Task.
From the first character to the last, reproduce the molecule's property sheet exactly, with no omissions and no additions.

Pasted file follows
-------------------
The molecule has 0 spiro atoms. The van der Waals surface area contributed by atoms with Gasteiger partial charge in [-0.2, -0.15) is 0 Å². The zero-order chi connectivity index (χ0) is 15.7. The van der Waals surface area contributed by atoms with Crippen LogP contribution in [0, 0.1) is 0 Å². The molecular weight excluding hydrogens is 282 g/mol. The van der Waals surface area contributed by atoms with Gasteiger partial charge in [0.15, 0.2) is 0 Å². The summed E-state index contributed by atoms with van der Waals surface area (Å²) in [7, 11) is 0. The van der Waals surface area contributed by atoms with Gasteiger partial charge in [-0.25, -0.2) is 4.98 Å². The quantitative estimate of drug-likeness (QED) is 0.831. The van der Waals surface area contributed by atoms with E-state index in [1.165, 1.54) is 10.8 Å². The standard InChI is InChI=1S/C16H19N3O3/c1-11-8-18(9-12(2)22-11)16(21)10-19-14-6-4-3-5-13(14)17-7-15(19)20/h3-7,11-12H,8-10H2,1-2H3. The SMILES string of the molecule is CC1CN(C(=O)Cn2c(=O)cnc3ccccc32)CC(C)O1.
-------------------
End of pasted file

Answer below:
The molecule has 0 spiro atoms. The van der Waals surface area contributed by atoms with Gasteiger partial charge in [-0.2, -0.15) is 0 Å². The zero-order chi connectivity index (χ0) is 15.7. The van der Waals surface area contributed by atoms with Crippen LogP contribution in [0, 0.1) is 0 Å². The molecular weight excluding hydrogens is 282 g/mol. The van der Waals surface area contributed by atoms with Gasteiger partial charge in [0.15, 0.2) is 0 Å². The summed E-state index contributed by atoms with van der Waals surface area (Å²) in [7, 11) is 0. The van der Waals surface area contributed by atoms with Gasteiger partial charge in [-0.25, -0.2) is 4.98 Å². The quantitative estimate of drug-likeness (QED) is 0.831. The van der Waals surface area contributed by atoms with E-state index in [1.165, 1.54) is 10.8 Å². The standard InChI is InChI=1S/C16H19N3O3/c1-11-8-18(9-12(2)22-11)16(21)10-19-14-6-4-3-5-13(14)17-7-15(19)20/h3-7,11-12H,8-10H2,1-2H3. The SMILES string of the molecule is CC1CN(C(=O)Cn2c(=O)cnc3ccccc32)CC(C)O1.